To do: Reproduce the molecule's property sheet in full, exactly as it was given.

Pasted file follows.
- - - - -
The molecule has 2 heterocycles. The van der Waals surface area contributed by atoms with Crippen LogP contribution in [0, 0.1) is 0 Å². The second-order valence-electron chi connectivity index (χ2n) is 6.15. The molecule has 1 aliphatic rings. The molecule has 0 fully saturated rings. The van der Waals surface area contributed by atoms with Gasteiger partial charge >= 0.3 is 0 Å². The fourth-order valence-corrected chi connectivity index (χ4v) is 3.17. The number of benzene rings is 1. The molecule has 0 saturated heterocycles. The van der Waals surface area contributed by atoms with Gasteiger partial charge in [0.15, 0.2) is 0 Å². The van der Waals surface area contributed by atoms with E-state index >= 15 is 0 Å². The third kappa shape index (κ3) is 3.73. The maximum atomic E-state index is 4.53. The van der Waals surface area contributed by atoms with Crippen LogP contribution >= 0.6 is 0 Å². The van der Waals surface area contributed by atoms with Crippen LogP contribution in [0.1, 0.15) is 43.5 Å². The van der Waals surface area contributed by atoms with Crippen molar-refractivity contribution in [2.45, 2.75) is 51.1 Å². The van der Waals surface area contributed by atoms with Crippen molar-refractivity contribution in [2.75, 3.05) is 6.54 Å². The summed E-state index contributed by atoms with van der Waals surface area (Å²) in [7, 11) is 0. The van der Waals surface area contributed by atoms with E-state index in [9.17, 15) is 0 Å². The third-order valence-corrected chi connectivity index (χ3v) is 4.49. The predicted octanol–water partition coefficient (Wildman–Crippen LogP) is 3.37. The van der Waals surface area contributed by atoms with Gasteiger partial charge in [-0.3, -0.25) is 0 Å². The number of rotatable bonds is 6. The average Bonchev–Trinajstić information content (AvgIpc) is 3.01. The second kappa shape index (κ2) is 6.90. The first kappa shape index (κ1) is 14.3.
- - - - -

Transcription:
The molecule has 2 heterocycles. The van der Waals surface area contributed by atoms with Crippen LogP contribution in [0, 0.1) is 0 Å². The second-order valence-electron chi connectivity index (χ2n) is 6.15. The molecule has 1 aliphatic rings. The molecule has 0 fully saturated rings. The van der Waals surface area contributed by atoms with Gasteiger partial charge >= 0.3 is 0 Å². The fourth-order valence-corrected chi connectivity index (χ4v) is 3.17. The number of benzene rings is 1. The molecule has 0 saturated heterocycles. The van der Waals surface area contributed by atoms with Gasteiger partial charge in [0.15, 0.2) is 0 Å². The van der Waals surface area contributed by atoms with E-state index >= 15 is 0 Å². The third kappa shape index (κ3) is 3.73. The maximum atomic E-state index is 4.53. The van der Waals surface area contributed by atoms with Crippen LogP contribution >= 0.6 is 0 Å². The van der Waals surface area contributed by atoms with Crippen LogP contribution in [0.1, 0.15) is 43.5 Å². The van der Waals surface area contributed by atoms with Crippen molar-refractivity contribution in [2.45, 2.75) is 51.1 Å². The van der Waals surface area contributed by atoms with Crippen molar-refractivity contribution in [2.75, 3.05) is 6.54 Å². The summed E-state index contributed by atoms with van der Waals surface area (Å²) in [7, 11) is 0. The van der Waals surface area contributed by atoms with E-state index in [9.17, 15) is 0 Å². The third-order valence-corrected chi connectivity index (χ3v) is 4.49. The predicted octanol–water partition coefficient (Wildman–Crippen LogP) is 3.37. The van der Waals surface area contributed by atoms with Gasteiger partial charge in [-0.3, -0.25) is 0 Å². The number of rotatable bonds is 6. The average Bonchev–Trinajstić information content (AvgIpc) is 3.01. The second kappa shape index (κ2) is 6.90. The first kappa shape index (κ1) is 14.3.